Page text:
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Cancer: Common Treatments


Cancer can be treated with surgery, chemotherapy, radiation therapy, immunotherapy or a combination of these therapies. The choice of therapy depends on the 

location, grade and stage of the tumor. In addition, the functional status of the patient is an important factor in determining the therapy. The aim of any treatment is complete removal of the cancer, but this is rarely achieved with any therapy. 

Surgery is the ideal treatment if the cancer can be removed completely, but this is not always possible. In many cases, the tumor has spread and thus surgery is only possible for the small localized lesions. Surgery is also required to see the stage of the cancer and to determine if it has spread. The predicted outcome of any cancer depends on what stage it is at.

Surgery is not a small undertaking and it is also associated with a fair number of complications. However, the treatment of lung, stomach, colon and many other solid cancers is surgery, when they are found early. Surgery has a minimal role in cancers which have spread. Other associated complications of surgery include pain, large incisions, and restriction of function which may last a long time.

In most cancers, radiation therapy is used to kill the cancer cells or shrink the cancer. Radiation therapy can be applied either via an external beam machine or small “rice sized” implants can be placed in the body where the tumors is (brachytherapy). 

Chemotherapy involves the treatment of cancer with anticancer drugs. These drugs have the ability to destroy rapidly dividing cells but they are not specific only for cancer cells. Rapidly dividing normal cells on the skin and hair can also be affected by these drugs. However, normal cells usually have the ability to repair themselves after the chemotherapy.

Virtually all of the anticancer drugs are toxic at the applied dosages and they destroy a patient's natural resistance to many diseases, including cancer. Because these drugs cannot distinguish between cancerous and normal cells, they disrupt or kill normal, healthy cells throughout the body besides attacking the tumor. Chemotherapy has only a limited effectiveness against any tumor that is large or has spread; its successes are generally with small, very early tumors.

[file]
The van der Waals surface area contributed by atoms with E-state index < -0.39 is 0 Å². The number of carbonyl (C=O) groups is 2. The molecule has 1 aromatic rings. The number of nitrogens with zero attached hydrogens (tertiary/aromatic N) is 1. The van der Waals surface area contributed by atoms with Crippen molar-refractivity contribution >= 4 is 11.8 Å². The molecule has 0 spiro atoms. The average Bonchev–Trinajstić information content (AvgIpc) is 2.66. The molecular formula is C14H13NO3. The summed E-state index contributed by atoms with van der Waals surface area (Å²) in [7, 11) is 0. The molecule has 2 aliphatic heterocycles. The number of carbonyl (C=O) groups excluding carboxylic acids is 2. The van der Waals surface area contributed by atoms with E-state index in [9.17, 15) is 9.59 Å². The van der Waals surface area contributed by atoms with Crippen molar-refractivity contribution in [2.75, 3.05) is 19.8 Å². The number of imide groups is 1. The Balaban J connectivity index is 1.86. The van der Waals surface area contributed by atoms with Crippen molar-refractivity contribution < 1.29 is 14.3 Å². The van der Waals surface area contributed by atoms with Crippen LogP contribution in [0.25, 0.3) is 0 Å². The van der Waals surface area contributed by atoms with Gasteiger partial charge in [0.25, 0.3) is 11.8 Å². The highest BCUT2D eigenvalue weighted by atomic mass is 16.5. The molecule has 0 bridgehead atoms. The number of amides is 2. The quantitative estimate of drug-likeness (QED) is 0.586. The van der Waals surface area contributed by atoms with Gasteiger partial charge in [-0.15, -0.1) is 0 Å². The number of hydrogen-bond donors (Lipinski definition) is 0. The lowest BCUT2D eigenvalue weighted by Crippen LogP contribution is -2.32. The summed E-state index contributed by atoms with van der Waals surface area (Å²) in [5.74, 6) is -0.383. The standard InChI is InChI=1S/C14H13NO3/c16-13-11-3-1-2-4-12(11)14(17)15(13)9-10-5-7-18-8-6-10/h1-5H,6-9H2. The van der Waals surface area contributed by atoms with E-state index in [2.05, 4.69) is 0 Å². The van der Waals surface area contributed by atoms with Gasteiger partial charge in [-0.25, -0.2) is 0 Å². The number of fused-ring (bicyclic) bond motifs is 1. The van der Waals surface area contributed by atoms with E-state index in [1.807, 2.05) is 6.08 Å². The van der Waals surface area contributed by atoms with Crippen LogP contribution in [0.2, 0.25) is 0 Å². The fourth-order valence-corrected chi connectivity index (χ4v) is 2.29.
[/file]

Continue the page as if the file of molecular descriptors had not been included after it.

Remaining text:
Targeted therapy, which first became available in the late 1990s, has had a significant impact in the treatment of some types of cancer, and is currently a very active research area. Targeted therapy usually involves the use of some molecules as homing devices which bind to some part of the cancer cell and eventually destroy it. Monoclonal antibodies are classic examples of targeted therapy.

Most individuals think that when it comes to cancer, the treatment is limited to the cancer. However, the majority of individuals with cancer also develop other symptoms like pain, nausea, vomiting, bleeding, weight loss, depression and anxiety. To improve the quality of life, most individuals need medications, herbal or nutritional therapy to help cope with these serious side effects. Some individuals may have agonizing pain and require narcotics like morphine.

Despite billions of dollars invested in research, the treatment of cancers with conventional medicine has not had a great deal of success. For this reason, many individuals have been turning to alternative medicine.

Note: Some statements in this article may not be approved by the FDA. This article is for informational purposes only and should not be taken as professional medical advice.

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